A report issued by Malwarebytes showed that over one billion Malware-based incidents manifested between June and November of 2016, and it’s expected that most of those incidents actually went unnoticed until they had breached a network.

A primary target for cybercriminals are the gaps found when big data files are stored, and following the introduction of the cloud, with its unlimited storage facilities, a new avenue has been opened for hackers to penetrate a system. Allowing for the storage of larger datasets in one place, which can then be simultaneously accessed by numerous people, it’s this transition from data centre storage to the cloud that cybercriminals are looking to target. If security protocols of a business are not enforced and up-to-date then a system can be breached.

However, it isn’t only big data storage systems that now harbor potential threats. Cybercriminals have now begun to utilize smartphones and wearable technology to breach a company network. With statistics showing that four out of five UK adults now own a smartphone, many of which access secure work WiFi networks on a daily basis, it has opened up as the next route that hackers are choosing to exploit.

As the threat from cybercriminals increases, businesses can’t take data security lightly, as cybercriminals are constantly finding new ways to access a system.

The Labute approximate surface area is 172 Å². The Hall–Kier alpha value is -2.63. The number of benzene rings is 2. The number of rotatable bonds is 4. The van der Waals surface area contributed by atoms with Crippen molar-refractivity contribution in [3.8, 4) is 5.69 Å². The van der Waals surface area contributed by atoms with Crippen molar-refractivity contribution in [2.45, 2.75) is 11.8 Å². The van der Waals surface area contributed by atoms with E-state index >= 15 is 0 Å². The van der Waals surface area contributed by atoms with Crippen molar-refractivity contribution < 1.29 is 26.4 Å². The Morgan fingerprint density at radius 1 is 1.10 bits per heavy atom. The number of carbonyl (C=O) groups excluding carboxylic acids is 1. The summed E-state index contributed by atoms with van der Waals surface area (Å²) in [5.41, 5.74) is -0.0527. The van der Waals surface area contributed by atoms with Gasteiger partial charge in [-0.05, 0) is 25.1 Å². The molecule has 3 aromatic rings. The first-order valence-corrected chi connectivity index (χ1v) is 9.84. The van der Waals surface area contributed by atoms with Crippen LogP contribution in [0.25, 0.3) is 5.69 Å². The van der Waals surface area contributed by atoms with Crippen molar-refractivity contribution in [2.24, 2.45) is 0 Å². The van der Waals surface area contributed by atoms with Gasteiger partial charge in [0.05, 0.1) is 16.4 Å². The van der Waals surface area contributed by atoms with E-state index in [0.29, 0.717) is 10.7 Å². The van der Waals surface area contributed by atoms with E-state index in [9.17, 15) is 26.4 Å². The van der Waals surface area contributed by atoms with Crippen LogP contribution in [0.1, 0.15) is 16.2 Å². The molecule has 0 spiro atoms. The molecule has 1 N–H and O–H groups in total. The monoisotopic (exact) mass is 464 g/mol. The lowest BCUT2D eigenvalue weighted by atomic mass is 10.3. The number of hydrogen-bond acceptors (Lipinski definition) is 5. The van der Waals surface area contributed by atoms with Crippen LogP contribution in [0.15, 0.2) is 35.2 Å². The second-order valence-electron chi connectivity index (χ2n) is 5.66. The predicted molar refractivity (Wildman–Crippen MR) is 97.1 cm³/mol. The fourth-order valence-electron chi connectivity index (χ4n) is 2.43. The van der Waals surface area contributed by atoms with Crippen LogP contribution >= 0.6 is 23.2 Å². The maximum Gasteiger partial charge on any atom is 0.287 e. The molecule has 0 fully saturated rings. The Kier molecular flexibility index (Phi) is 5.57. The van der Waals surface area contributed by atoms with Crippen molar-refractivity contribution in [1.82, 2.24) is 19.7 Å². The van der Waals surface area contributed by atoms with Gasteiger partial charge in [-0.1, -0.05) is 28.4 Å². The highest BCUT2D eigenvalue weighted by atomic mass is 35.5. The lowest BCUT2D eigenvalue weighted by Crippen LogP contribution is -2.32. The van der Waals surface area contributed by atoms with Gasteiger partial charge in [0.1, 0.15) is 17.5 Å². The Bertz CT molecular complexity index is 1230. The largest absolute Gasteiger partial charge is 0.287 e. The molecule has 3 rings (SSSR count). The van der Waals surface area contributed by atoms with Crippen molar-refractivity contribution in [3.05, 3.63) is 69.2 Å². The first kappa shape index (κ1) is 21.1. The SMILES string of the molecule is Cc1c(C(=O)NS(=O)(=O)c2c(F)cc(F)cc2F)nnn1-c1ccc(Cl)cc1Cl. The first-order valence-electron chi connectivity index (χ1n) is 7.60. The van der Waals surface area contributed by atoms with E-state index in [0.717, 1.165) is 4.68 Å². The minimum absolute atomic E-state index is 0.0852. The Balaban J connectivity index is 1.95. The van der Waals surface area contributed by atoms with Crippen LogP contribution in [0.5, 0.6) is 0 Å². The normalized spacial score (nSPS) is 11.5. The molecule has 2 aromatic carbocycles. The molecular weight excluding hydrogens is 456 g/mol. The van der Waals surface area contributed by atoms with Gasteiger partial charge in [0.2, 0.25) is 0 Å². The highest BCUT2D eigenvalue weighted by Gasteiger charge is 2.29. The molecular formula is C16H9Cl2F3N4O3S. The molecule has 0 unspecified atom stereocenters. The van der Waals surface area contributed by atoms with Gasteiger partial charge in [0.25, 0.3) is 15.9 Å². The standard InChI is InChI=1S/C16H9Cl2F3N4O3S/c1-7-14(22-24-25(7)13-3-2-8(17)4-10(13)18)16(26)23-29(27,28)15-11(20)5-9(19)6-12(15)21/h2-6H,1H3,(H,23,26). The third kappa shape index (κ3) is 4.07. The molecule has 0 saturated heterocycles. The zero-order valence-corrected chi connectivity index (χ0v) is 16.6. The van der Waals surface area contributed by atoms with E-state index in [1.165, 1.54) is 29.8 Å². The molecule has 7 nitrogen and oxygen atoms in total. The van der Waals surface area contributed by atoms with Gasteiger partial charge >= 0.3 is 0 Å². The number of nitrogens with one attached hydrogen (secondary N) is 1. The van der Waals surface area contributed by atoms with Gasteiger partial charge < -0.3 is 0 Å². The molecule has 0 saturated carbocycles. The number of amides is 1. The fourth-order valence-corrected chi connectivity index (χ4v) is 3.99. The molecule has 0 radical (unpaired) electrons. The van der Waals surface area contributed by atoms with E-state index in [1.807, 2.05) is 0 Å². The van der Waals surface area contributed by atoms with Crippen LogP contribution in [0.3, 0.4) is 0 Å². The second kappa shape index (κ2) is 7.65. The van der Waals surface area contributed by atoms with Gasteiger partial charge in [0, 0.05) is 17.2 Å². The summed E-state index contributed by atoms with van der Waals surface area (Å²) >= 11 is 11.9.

Detecting a threat as soon as it penetrates a security firewall is not an easy task by any means, and when a breach does happen there’s no simple fix. They are, however, manageable, and it’s data analytics that has become the newest line of security to help stop threats and increase protection.

A recent survey found that 53% of businesses use data analytics to detect high-security threats to their business. This is a figure which should increase, as findings from a report by the Ponemon Institute shows that an organisation is 2.25 times more likely to recognise a threat within hours or minutes if they implement data analytics.

What is data analytics?

The process of data analytics involves data specialists examining large sets of data to uncover anomalies that are not normally seen by the naked eye. Analysts will sift through data searching for unknown correlations in figures or hidden patterns, and from the information collected, they’re able to perform a comprehensive analysis, and use their findings to identify and deter cyber attacks.